People with social phobia dread social situations and live in fear of public embarrassment. Their anxiety often permeates all public activities, including eating out, or visiting a public lavatory. Research shows they catastrophise about social situations, what people think about them, and what negative social events say about the kind of person they are. By correcting these biases, cognitive behavioural therapy (CBT) can be an effective treatment. However, it’s not known whether all of these biases need to be addressed for long term recovery, or if instead the correction of one particular bias is crucial. Judith Wilson and Ronald Rapee (Macquarie University, Sydney) investigated.
Thirty-six people undergoing a 12-week CBT programme for social phobia completed questionnaires before and after their treatment. Their long-term recovery was assessed three months later.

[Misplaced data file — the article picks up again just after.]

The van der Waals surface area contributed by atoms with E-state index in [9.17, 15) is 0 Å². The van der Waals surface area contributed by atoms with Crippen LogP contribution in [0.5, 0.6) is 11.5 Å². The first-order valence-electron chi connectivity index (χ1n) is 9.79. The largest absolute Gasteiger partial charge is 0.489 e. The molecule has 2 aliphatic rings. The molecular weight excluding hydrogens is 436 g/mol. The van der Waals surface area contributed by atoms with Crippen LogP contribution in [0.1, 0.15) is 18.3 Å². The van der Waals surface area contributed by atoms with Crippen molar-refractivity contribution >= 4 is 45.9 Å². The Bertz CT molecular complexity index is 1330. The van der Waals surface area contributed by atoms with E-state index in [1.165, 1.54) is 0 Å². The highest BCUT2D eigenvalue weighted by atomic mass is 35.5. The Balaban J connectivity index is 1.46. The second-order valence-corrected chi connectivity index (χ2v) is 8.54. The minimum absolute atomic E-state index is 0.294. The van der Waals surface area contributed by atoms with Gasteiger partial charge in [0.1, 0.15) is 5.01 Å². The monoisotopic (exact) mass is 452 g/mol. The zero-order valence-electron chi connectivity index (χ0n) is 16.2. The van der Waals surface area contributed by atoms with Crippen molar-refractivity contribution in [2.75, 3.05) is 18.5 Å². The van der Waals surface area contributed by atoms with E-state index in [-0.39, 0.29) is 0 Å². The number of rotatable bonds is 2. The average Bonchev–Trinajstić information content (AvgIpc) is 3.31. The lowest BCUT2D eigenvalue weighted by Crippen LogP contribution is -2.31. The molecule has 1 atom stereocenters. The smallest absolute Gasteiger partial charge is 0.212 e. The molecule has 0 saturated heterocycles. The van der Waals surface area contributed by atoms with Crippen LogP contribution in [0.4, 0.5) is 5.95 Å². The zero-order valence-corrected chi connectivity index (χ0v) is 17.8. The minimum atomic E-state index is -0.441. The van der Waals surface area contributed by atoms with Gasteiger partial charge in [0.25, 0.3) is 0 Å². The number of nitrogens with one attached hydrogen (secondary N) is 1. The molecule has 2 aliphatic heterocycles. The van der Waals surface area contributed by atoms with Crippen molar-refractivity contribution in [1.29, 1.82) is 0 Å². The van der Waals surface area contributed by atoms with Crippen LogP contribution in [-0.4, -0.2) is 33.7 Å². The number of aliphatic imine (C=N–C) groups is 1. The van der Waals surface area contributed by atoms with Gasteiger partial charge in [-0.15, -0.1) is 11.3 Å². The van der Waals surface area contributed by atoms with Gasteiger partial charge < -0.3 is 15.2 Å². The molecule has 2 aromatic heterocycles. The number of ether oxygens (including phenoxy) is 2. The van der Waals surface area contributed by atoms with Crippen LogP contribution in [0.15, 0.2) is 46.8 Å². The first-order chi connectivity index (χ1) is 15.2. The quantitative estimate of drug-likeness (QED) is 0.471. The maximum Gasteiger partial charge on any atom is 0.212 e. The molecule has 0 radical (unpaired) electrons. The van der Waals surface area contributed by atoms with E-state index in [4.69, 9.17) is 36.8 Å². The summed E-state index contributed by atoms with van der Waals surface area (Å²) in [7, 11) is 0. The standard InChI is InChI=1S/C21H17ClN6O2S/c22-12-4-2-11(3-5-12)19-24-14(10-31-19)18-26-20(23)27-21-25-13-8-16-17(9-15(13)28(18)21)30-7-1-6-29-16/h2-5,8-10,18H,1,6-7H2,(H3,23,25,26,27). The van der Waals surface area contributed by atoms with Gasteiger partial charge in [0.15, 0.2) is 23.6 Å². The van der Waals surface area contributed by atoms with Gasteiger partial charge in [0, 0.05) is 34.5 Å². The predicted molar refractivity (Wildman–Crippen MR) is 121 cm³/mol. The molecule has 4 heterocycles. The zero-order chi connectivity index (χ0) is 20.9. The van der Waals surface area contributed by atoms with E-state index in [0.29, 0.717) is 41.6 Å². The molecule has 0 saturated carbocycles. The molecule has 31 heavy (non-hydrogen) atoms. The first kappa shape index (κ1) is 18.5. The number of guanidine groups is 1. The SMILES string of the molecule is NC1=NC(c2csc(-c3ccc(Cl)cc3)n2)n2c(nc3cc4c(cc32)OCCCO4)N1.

After CBT, the participants were less likely to believe a hypothetical social situation would cause others to think ill of them; were less likely to think it reflected badly on the kind of person they are; and less likely to think it would have long-term negative implications for their relationships and/or career. Of these, only reductions in the participants’ belief that negative social events revealed bad things about them, independently predicted reduced social phobia at three months.
Whereas previous research has suggested social phobics are overly concerned by what others think of them, this research highlights the importance of how they view themselves. “It is ultimately the negative inferences they draw with regard to the self that may be important for maintaining the disorder”, the authors said.
Wilson, J.K. & Rapee, R.M. (2005). The interpretation of negative social events in social phobia: changes during treatment and relationship to outcome. Behaviour Research and Therapy, 43, 373-389.